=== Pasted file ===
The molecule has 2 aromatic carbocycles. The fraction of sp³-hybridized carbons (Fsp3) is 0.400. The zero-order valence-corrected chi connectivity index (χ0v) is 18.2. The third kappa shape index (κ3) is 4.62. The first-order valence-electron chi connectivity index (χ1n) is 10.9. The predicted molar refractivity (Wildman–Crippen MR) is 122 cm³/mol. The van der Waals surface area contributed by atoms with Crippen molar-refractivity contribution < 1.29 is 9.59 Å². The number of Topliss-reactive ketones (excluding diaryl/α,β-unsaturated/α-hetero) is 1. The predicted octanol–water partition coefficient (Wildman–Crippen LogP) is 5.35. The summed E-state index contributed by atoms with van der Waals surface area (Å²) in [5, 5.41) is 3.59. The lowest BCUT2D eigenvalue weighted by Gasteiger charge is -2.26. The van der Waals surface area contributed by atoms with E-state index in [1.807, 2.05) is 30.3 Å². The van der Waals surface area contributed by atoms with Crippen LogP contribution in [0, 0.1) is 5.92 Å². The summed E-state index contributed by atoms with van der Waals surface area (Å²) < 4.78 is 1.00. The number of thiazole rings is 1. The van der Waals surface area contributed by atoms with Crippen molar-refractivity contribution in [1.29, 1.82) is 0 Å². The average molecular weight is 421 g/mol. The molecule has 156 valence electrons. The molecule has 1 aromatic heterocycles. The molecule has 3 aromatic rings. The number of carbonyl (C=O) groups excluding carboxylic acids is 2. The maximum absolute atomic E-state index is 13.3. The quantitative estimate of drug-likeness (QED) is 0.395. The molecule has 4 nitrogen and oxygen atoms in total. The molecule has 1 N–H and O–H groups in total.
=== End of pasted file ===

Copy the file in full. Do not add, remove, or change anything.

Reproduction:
The molecule has 2 aromatic carbocycles. The fraction of sp³-hybridized carbons (Fsp3) is 0.400. The zero-order valence-corrected chi connectivity index (χ0v) is 18.2. The third kappa shape index (κ3) is 4.62. The first-order valence-electron chi connectivity index (χ1n) is 10.9. The predicted molar refractivity (Wildman–Crippen MR) is 122 cm³/mol. The van der Waals surface area contributed by atoms with Crippen molar-refractivity contribution < 1.29 is 9.59 Å². The number of Topliss-reactive ketones (excluding diaryl/α,β-unsaturated/α-hetero) is 1. The predicted octanol–water partition coefficient (Wildman–Crippen LogP) is 5.35. The summed E-state index contributed by atoms with van der Waals surface area (Å²) in [5, 5.41) is 3.59. The lowest BCUT2D eigenvalue weighted by Gasteiger charge is -2.26. The van der Waals surface area contributed by atoms with E-state index in [1.807, 2.05) is 30.3 Å². The van der Waals surface area contributed by atoms with Crippen LogP contribution in [0, 0.1) is 5.92 Å². The summed E-state index contributed by atoms with van der Waals surface area (Å²) < 4.78 is 1.00. The number of thiazole rings is 1. The van der Waals surface area contributed by atoms with Crippen molar-refractivity contribution in [1.29, 1.82) is 0 Å². The average molecular weight is 421 g/mol. The molecule has 156 valence electrons. The molecule has 1 aromatic heterocycles. The molecule has 3 aromatic rings. The number of carbonyl (C=O) groups excluding carboxylic acids is 2. The maximum absolute atomic E-state index is 13.3. The quantitative estimate of drug-likeness (QED) is 0.395. The molecule has 4 nitrogen and oxygen atoms in total. The molecule has 1 N–H and O–H groups in total.